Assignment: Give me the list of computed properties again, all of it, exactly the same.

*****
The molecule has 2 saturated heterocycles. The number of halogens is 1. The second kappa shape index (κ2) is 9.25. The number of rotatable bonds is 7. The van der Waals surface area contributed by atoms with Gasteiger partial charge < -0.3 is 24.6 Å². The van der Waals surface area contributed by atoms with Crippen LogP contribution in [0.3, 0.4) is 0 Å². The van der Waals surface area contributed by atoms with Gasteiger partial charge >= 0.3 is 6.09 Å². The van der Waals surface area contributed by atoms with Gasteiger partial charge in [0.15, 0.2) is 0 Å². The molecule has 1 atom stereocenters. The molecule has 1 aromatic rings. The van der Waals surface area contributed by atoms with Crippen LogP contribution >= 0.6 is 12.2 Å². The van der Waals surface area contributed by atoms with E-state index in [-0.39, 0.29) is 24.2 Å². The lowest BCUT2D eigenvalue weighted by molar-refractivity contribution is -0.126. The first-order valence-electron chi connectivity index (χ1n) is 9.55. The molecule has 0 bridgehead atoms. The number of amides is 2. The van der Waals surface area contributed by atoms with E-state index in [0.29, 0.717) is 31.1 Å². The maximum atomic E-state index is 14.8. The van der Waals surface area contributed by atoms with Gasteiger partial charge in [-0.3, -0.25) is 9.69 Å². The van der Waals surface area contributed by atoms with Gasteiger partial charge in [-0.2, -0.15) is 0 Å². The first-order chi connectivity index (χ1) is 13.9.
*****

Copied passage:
The molecule has 2 saturated heterocycles. The number of halogens is 1. The second kappa shape index (κ2) is 9.25. The number of rotatable bonds is 7. The van der Waals surface area contributed by atoms with Gasteiger partial charge < -0.3 is 24.6 Å². The van der Waals surface area contributed by atoms with Crippen LogP contribution in [0.3, 0.4) is 0 Å². The van der Waals surface area contributed by atoms with Gasteiger partial charge >= 0.3 is 6.09 Å². The van der Waals surface area contributed by atoms with Gasteiger partial charge in [0.15, 0.2) is 0 Å². The molecule has 1 atom stereocenters. The molecule has 1 aromatic rings. The van der Waals surface area contributed by atoms with Crippen LogP contribution >= 0.6 is 12.2 Å². The van der Waals surface area contributed by atoms with E-state index in [-0.39, 0.29) is 24.2 Å². The lowest BCUT2D eigenvalue weighted by molar-refractivity contribution is -0.126. The first-order valence-electron chi connectivity index (χ1n) is 9.55. The molecule has 0 bridgehead atoms. The number of amides is 2. The van der Waals surface area contributed by atoms with E-state index in [0.29, 0.717) is 31.1 Å². The maximum atomic E-state index is 14.8. The van der Waals surface area contributed by atoms with Gasteiger partial charge in [-0.3, -0.25) is 9.69 Å². The van der Waals surface area contributed by atoms with Gasteiger partial charge in [-0.2, -0.15) is 0 Å². The first-order chi connectivity index (χ1) is 13.9.